Team Yas showing means UAE makes CrossFit big time

ABU DHABI // A group of athletes in the capital has become the first non-US team to make the podium of the CrossFit Games this week. Team Yas, from CrossFit Yas on Yas Island, a mix of six Britons, Australians and New Zealanders, men and women, took third place in the competition, in which 40 […]

ABU DHABI // A group of athletes in the capital has become the first non-US team to make the podium of the CrossFit Games this week.

Team Yas, from CrossFit Yas on Yas Island, a mix of six Britons, Australians and New Zealanders, men and women, took third place in the competition, in which 40 teams made the final round.

The qualifiers took place over five weeks in February, with 324,307 participants registered in the teens, open and masters categories.

Winners of the regions then took part in eight regional competitions, the winners of which went on to the finals in the US.

Forbes magazine called CrossFit one of the fastest-growing sports in America and its growth in the UAE is comparable.

Over recent years, a wealth of CrossFit facilities has sprung up around the Emirates, concentrated in Dubai, where there are about 30 facilities.

The sport mixes a range of disciplines, from Olympic weightlifting to gymnastics.

The games, in their 10th year, comprised a number of challenges over five days, unknown to participants until the time of the competition. This year included challenges from peg-board climbing to handstand walks.

The team, Sabine Whitfield, 28, Elliot Simmonds, 22 and Anthony Monks, 27, from the UK; Jamie Greene, 25, from New Zealand, and Australians Natan Geva, 28, and Tammi Robinson, 23, did what no non-American team has done before.

They were supported at the event in California by gym members and Emiratis from around the UAE.

“They said we’d done the country proud, which is awesome because the UAE gave us a home, a job and the chance to make people’s lives better through fitness,” said Simmonds.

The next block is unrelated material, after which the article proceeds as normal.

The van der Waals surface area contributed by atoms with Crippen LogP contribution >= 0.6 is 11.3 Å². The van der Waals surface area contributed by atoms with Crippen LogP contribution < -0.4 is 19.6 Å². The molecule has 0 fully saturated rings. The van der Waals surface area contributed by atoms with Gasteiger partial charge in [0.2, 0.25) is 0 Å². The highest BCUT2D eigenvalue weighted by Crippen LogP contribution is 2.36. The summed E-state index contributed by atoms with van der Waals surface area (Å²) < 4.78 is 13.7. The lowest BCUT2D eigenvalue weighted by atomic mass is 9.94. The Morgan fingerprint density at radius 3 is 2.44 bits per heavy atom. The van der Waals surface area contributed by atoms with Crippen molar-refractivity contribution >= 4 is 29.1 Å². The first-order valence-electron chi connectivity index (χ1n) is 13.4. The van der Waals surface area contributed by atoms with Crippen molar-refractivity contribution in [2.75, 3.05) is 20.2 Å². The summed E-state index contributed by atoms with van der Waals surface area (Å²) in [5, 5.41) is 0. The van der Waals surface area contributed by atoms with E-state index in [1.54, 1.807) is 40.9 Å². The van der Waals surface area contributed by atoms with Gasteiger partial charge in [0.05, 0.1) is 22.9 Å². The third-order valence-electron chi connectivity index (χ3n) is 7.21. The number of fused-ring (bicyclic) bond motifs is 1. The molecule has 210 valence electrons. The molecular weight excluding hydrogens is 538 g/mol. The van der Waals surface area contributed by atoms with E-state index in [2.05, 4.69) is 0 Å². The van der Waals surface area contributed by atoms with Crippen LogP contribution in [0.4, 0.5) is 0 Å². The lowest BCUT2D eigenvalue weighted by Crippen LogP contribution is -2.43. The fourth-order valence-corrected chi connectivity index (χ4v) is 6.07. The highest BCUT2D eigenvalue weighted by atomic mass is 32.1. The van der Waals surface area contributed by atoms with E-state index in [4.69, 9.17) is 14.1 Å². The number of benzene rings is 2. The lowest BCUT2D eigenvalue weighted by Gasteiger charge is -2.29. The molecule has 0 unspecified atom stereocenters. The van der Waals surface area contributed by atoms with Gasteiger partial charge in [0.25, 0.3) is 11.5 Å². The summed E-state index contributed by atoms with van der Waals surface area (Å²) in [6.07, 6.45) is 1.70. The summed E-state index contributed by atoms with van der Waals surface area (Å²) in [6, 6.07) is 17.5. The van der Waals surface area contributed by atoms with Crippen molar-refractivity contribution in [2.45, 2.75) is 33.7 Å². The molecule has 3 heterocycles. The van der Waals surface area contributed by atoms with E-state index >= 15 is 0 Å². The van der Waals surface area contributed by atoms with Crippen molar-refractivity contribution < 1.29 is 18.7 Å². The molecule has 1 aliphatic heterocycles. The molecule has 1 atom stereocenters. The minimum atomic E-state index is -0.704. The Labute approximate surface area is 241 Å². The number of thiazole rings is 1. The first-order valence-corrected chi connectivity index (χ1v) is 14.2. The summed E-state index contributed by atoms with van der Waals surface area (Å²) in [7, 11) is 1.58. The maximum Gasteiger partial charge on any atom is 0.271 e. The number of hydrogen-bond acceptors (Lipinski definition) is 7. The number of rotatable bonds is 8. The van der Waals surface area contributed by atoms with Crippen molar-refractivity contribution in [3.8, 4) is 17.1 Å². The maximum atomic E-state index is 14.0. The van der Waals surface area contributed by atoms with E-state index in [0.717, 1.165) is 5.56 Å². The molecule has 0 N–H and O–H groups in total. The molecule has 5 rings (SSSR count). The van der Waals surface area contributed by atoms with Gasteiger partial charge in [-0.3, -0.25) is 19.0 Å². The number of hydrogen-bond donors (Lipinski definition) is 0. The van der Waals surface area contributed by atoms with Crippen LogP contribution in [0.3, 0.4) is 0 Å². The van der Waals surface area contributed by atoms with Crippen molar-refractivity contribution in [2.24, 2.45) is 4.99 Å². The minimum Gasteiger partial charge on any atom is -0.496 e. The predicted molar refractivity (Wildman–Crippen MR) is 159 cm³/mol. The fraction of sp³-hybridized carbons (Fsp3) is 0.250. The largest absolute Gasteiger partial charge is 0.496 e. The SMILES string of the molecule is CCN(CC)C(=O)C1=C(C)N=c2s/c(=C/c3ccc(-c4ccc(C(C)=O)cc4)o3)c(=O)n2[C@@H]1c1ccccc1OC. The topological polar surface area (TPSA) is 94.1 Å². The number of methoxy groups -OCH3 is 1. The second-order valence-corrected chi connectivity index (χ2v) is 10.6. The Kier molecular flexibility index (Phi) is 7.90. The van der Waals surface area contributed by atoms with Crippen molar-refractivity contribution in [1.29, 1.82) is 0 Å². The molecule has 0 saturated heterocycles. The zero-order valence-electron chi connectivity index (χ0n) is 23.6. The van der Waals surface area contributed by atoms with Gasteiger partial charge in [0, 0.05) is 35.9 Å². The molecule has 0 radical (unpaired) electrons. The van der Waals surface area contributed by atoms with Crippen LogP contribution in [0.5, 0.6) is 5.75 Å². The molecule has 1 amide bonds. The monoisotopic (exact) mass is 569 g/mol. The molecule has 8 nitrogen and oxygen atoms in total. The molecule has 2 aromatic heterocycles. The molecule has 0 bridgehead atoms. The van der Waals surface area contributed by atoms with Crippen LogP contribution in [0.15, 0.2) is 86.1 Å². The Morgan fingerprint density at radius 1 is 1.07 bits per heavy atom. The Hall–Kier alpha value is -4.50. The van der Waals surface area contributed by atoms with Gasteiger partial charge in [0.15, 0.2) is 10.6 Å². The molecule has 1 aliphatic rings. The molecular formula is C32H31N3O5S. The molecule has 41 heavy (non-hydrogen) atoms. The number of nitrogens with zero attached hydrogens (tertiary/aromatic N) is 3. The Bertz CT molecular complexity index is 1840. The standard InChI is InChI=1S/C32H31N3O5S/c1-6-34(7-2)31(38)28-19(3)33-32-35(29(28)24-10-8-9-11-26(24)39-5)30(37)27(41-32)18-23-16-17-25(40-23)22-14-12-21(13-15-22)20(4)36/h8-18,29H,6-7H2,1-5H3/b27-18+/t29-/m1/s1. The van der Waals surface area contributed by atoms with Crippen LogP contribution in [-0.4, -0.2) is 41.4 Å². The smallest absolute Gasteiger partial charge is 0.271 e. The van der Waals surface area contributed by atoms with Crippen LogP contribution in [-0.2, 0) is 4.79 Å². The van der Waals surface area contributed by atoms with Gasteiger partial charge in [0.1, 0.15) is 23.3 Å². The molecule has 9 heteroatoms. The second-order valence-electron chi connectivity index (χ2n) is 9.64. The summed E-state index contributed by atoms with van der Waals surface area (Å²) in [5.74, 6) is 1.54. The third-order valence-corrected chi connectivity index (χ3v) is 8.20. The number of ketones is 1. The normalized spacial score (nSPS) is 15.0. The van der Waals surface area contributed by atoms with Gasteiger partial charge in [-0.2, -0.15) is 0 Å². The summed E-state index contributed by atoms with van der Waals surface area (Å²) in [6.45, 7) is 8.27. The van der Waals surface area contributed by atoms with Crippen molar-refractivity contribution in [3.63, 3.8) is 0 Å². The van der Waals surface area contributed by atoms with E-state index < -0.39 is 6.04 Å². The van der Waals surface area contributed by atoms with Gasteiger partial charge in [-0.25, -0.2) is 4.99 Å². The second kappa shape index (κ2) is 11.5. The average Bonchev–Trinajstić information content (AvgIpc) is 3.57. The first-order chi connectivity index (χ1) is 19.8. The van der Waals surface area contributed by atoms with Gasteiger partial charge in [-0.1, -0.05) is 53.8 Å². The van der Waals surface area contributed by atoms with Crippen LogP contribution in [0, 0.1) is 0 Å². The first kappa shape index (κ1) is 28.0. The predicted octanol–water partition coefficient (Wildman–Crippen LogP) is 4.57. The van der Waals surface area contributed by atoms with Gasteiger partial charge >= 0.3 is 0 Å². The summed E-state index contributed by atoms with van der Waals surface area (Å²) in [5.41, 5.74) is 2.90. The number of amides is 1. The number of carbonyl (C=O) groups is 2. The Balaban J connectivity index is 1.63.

Greene, who has become an international name after finishing as first female in the world in the open category, the first stage of three, said she hopes to inspire other women.

“Having female coaches here definitely helps engage the local community,” said Greene. “Most of the women don’t come to CrossFit Yas to compete but there are the odd few who do. It’s good for them to see other women competing internationally.”

Despite the achievement, Simmonds, who has been in Abu Dhabi for two years, said it is through coaching rather than competition that he hopes he will inspire people the most.

“We all love what we do, competing is just a bonus. Most of our passion is coaching, we just happen to love competing at the same time,” he said.

Briton Phil Hesketh, a coach at InnerFight in Dubai, is so far the country’s most successful CrossFit athlete, last year making 29th place in the final 40 of the Games in the US. This year was the first time in the last five that he was unable to compete because of a broken hand.

He said the achievement of the Abu Dhabi team was significant.

“It is awesome to see that the US is no longer dominating the podiums at the games,” he said. “It will certainly help increase participation in the sport and bring good publicity to the UAE in the future.”

This year’s games courted controversy when it was announced that all winners would be given a Glock handgun. Glock was one of the event’s major sponsors.

Hesketh said the decision was inappropriate. “I’m not sure the general message that the Glock gave was one that is appropriate to CrossFit,” he said.

Simmonds, Team Yas captain, agreed. “If it was a competition in somewhere like Texas, it might make sense. The fact it’s a major event with people from all around the world, I thought it was stupid.”

mswan@thenational.ae

Source: uae news

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